As day one of Milan Design Week unfolded across the city, the design industry unveiled exhibitions, talks and art installations that this year echoed the Salone del Mobile’s first manifesto, calling for the design industry to champion innovation and sustainability. Perhaps not a new take on what designers and brands traditionally offer up, but certainly the first time the organisers have announced an encapsulating theme for the week.
In the courtyard of Palazzo Isimbardi, close to the famous Villa Necchi Campiglio (also worth a visit), Swedish fashion brand Cos followed up their last two design collaborations, with Sou Fujimoto and Studio Swine, to reveal another immersive piece This time a large, faceted wall of mirrors designed by American artist Phillip K. Smith III was installed in the courtyard of the palazzo to reflect the Milanese sky and the city’s 16th century Italian Renaissance architecture. Somewhat reflective also of the multi-layered gaze the week demands of its visitors.
Visiting the Australian brand SP01 and their main show at Via Tortona 31 – the other is the satellite show with Tom Fereday as part of Local Milan No. 3 we will feature later in the week – there were new releases, including the freshly launched Tim Rundle collection that celebrates delicate details, simplicity and refinement, along with new pieces for both the indoor and outdoor collections, and a sneak preview of a new storage collection by Metrica. The London-based industrial designer Tim Rundle has defined his new collection for SP01 with a rich palette of materials, including marble, luxurious fabrics and metallic finishes.
Cassina showed at their newly renovated Milan headquarters redesigned by art director Patricia Urquiola – fifty years after it first opened and following a roll call of design heavyweights, including Mario Bellini, Vico Magistretti, Achille Castiglioni and Piero Lissoni, who have all interpreted the space over the past five decades. Patricia Urquiola’s eye for colour, detail and materiality, has transformed the old interior with a contemporary take on the building's classical architecture. Highlights from the new collection include the Bowy sofa by Patricia Urquiola.
B&B Italia launched the 'Walks of Design’ exhibition at their store on Via Durini, a show focused on the home and new projects designed by Antonio Citterio, Naoto Fukasawa, Piero Lissoni, and, for the first time, Michael Anastassiades. One of the key pieces is the new chaise (pictured, left) designed by Piero Lissoni that is both sculptual and comfortable.
Vogue Italia’s 'Life In Vogue' exhibit celebrated the Milan Furniture Fair and the relaunch of the Vogue Casa supplement. It is a week editor-in-chief Emanuele Farneti describes as "probably the most important, interesting week for Milano after fashion week".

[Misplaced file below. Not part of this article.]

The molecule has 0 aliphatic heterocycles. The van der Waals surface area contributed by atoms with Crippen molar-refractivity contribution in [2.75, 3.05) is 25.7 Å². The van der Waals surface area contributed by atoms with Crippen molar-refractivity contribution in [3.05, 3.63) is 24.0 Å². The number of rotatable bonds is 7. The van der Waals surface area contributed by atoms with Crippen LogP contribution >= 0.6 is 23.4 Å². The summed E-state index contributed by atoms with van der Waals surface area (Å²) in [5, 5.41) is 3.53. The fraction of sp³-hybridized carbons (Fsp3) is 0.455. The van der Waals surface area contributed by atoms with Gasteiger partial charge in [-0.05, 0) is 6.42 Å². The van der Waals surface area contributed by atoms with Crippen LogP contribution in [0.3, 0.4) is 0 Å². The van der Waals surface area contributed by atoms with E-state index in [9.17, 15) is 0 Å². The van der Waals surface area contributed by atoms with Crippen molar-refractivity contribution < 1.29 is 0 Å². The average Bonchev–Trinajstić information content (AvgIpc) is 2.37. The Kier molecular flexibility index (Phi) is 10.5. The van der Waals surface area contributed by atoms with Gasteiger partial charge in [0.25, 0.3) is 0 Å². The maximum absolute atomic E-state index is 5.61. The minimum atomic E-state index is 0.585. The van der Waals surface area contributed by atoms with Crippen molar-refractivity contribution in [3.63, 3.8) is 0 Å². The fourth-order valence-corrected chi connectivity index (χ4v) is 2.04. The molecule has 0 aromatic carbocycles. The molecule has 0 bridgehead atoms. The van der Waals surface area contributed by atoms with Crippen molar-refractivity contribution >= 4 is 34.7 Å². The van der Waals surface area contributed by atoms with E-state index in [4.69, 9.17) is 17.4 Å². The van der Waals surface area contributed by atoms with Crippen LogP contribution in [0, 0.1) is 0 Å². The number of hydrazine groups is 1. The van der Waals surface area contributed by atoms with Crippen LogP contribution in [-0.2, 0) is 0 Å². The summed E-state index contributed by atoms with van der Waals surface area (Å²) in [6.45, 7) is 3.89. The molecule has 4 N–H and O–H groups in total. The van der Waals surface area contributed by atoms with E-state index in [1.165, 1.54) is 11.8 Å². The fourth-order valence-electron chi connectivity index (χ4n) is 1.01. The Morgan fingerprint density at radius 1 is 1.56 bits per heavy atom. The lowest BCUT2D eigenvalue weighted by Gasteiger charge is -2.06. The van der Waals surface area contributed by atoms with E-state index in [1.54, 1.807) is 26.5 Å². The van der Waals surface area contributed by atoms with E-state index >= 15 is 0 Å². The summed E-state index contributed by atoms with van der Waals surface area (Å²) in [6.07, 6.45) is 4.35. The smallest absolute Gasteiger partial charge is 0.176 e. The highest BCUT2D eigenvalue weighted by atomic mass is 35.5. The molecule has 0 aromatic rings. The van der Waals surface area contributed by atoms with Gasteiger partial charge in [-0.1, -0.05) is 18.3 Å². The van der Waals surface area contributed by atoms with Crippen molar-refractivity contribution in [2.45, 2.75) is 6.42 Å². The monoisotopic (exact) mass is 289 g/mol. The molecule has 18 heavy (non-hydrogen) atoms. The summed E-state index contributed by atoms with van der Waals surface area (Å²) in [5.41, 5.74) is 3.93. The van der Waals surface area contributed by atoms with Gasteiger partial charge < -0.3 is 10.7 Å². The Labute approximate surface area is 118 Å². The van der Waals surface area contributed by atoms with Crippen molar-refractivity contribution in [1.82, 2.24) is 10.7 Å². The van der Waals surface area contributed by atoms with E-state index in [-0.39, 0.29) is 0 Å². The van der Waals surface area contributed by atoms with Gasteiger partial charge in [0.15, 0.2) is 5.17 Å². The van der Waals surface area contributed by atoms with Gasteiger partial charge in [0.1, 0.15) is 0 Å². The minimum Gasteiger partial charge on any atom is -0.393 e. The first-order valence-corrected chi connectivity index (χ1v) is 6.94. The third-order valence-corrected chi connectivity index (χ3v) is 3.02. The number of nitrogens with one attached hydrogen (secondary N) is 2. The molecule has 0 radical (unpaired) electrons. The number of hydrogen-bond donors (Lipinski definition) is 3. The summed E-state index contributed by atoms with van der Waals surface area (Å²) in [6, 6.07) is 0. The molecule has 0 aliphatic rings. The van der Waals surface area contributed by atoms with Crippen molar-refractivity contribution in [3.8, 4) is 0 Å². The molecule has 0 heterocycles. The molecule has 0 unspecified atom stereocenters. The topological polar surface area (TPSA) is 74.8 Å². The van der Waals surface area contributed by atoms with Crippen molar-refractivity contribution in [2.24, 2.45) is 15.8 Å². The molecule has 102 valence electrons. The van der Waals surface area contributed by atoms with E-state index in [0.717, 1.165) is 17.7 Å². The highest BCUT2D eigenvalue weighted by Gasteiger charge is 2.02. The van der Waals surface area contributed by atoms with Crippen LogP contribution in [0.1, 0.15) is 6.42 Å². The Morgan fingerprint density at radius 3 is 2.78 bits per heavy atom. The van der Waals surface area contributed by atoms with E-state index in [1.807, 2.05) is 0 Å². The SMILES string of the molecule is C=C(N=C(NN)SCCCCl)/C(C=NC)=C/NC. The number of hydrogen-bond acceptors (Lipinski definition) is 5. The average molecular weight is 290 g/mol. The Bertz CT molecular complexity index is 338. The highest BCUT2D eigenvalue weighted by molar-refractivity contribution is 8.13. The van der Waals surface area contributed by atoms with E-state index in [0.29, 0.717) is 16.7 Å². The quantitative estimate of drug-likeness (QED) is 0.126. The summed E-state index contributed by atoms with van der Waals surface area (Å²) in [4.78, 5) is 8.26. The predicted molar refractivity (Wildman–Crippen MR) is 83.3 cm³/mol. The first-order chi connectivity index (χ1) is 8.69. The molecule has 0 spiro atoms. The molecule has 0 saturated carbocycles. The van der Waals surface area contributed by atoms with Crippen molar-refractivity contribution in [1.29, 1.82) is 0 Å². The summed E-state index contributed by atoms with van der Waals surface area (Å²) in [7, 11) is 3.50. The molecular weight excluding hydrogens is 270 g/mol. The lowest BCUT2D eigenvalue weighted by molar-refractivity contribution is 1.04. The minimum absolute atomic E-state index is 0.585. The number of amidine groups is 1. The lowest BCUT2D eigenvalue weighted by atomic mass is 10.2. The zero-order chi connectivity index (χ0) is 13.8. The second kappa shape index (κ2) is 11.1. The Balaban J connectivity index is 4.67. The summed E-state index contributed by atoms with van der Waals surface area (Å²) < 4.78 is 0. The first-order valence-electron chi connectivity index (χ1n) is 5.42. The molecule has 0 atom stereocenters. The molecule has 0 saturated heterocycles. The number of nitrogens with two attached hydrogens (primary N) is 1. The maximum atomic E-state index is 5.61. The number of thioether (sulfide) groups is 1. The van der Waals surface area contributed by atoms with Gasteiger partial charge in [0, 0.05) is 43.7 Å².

The magazine asked eight furniture designers to reimagine the Vogue office. with input from fruniture brands including B&B Italia. The designers involved included Mario Bellini, Patricia Urquiola, Antonio Citterio and Patricia Viel, alongside the next generation of talent incluidng Muller Van Severen, Sabine Marcelis, Michael Bargo, and David Lopez Quincoces and Fanny Bauer Grung of Quincoces-Dragò. The exhibiton explores ideas that bridge both past and future of the media empire as it juggles between platforms that connect both off and online.
Moooi showed three exhibitions under one roof – 'A Life Extraordinary', an exhibition of new designs and product extensions experienced alongside much-loved novelties; 'Moooi Through the Eyes of…’, an installation by interior designer Megan Grehl and Concrete Architectural Associates, who created two very different interiors, each one showing just how flexible the Moooi collection is; and 'The Museum of Extinct Animals’ that features textures, shapes and patterns to celebrate and raise awareness of the importance diversity holds in nature.
In a big year for Moooi, new works included 40 Winks' by IDEO and Marcel Wanders, Liberty Lounger by Atelier Van Lieshout, Something Like This Sofa by Maarten Baas, Obon tables by Simone Bonanni, and the lighting Mega Chandelier by Moooi Works, Chalice Metallic Grey by Edward van Vlietand and the Coppélia Suspended Black by Arihiro Miyake. Plus new Wallcovering by Arte and Extinct Animal Fabrics by the Moooi team.
Celebrating their 120th birthday, Italian brand Giorgetti showed with equal measures Milanese tradition and innovation. They also have a new identity that commemorates the group's Made in Italy craftsmanship and the clean aesthetic of the company's collections. Showing again at the elegant Giorgetti Apartment in central Milan, the collection featured in a series of rooms with classic Milanese detailing in response to a sophisticated collection of dining, sofa, armchair and bedroom ranges.
And in a first for Milan Design Week, trend forecaster and design industry heavyweight, Li Edelkoort, collaborated with Google in the technology group’s first foray into the design industry’s week of weeks (and it won't be their last). In a play on words, the 'Softwear' exhibition investigates how electronic devices of the future could become more tactile. 'Softwear' launched at Spazio Rosanna Orlandi and to accompany the show, and reveal the ideas behind its curatorial approach as well as the research currently underway at organisations including Google, Dezeen magazine set up a live stream interview with Google Hardware's head of design Ivy Ross, trend forecaster Li Edelkoort, and co-founder of the Future Laboratory Martin Raymond, to discuss the way technology can, and should, better integrate with people's lives. The full discussion is posted below.
more space will be back tomorrow with news from day two of Milan Design Week. Below are all the highlights from day one – all images by Space Furniture's photographer on the ground in Milan, Filippo Bamberghi.